I’m willing to bet that’s something you can enable in Pidgin via a plugin. Although, not pictured here is the button that appears allowing you to respond. That’s kinda neat. Speaking of plugins, here’s what I have enabled in Pidgin:
- Buddy State Notifications
- Evolution Integration
- Message Notification
- Text Replacement
Empathy doesn’t appear to have a plugin architecture. Or maybe it’s hidden somewhere? I don’t really care. The only thing missing is Markerline (which it does via timestamp), text replacement (actually really useful) and Pidgin-Rhythmbox, which never worked for me anyway. So, one I’d miss. Interesting thing here with History mentioned there. I searched through all the options available in Empathy and I couldn’t find a way to disable logging. This doesn’t matter as I always have logging enabled in Pidgin as it makes looking for stuff I’ve said easier. But I know some people for whom that would mean they would definitely use Pidgin over Empathy. I’m sure there’s some gconf setting that controls that, but I think it should be exposed to the user. I checked the included help and couldn’t find it.
Part of what made me decided to give Empathy a look was the fact that I discovered an Adium theme that had been ported to Kopete. Kopete has always had some neat built-in themes while no one ever seemed to really take advantage of GAIM/Pidgin themes and there weren’t every any included other than the default. Apparently, via its use of gtk-webkit, Empathy can use most Adium themes as-is. (There’s a conversion script and plugin that needs to be compiled for this to work in Pidgin). Here are the defaults. They are nice, but nothing special:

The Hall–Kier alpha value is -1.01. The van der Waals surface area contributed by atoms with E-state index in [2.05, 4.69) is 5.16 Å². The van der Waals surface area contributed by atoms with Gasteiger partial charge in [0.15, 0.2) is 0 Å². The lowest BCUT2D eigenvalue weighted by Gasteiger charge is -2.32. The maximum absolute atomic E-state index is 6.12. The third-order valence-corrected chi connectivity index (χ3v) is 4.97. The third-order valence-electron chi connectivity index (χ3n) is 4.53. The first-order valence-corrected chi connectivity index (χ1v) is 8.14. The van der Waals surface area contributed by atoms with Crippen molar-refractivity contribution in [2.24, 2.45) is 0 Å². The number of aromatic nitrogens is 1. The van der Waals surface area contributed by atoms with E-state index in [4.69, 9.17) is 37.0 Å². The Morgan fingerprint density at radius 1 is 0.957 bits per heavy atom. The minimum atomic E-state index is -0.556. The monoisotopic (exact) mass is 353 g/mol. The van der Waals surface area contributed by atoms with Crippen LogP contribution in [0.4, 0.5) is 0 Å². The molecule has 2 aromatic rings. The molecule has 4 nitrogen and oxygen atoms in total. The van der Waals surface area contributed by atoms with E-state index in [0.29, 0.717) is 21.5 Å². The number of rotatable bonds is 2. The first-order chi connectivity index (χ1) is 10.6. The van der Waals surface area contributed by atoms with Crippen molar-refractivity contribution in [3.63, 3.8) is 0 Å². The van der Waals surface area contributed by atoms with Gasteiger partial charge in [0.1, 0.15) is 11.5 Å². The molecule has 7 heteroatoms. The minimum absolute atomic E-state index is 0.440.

So, let’s check out some of the Adium themes I thought were neat and which are confirmed to work with Empathy. Too bad it doesn’t tell you how to change them in the help menu. You have to go to the website and it tells you what to do. I d/l them and put them where the website told me to. Yay, they appeared in the list. One of them, Pushpin, was listed to fail but I wanted to try it anyway.
I decided to go with Final Fantasy for now because, as Dan knows, they hold a special place in my nostalgic heart. But I think I’ll probably end up going with pushpin. So, are any of these compelling reasons to switch to Empathy? So far I haven’t found one. Right now they’re more or less equivalent. So just use whatever your distro has as the default. Right now the important use cases for Pidgin are if you need off the record or the other encryption plugin, if you don’t want chat logging, or if you also use it on Windows and want a consistent experience. I’m going to use Empathy for a while and see if I end up pining for something from Pidgin or just stick with it. I’ll post an update here. Reasons for/against using one or the other welcome in the comments.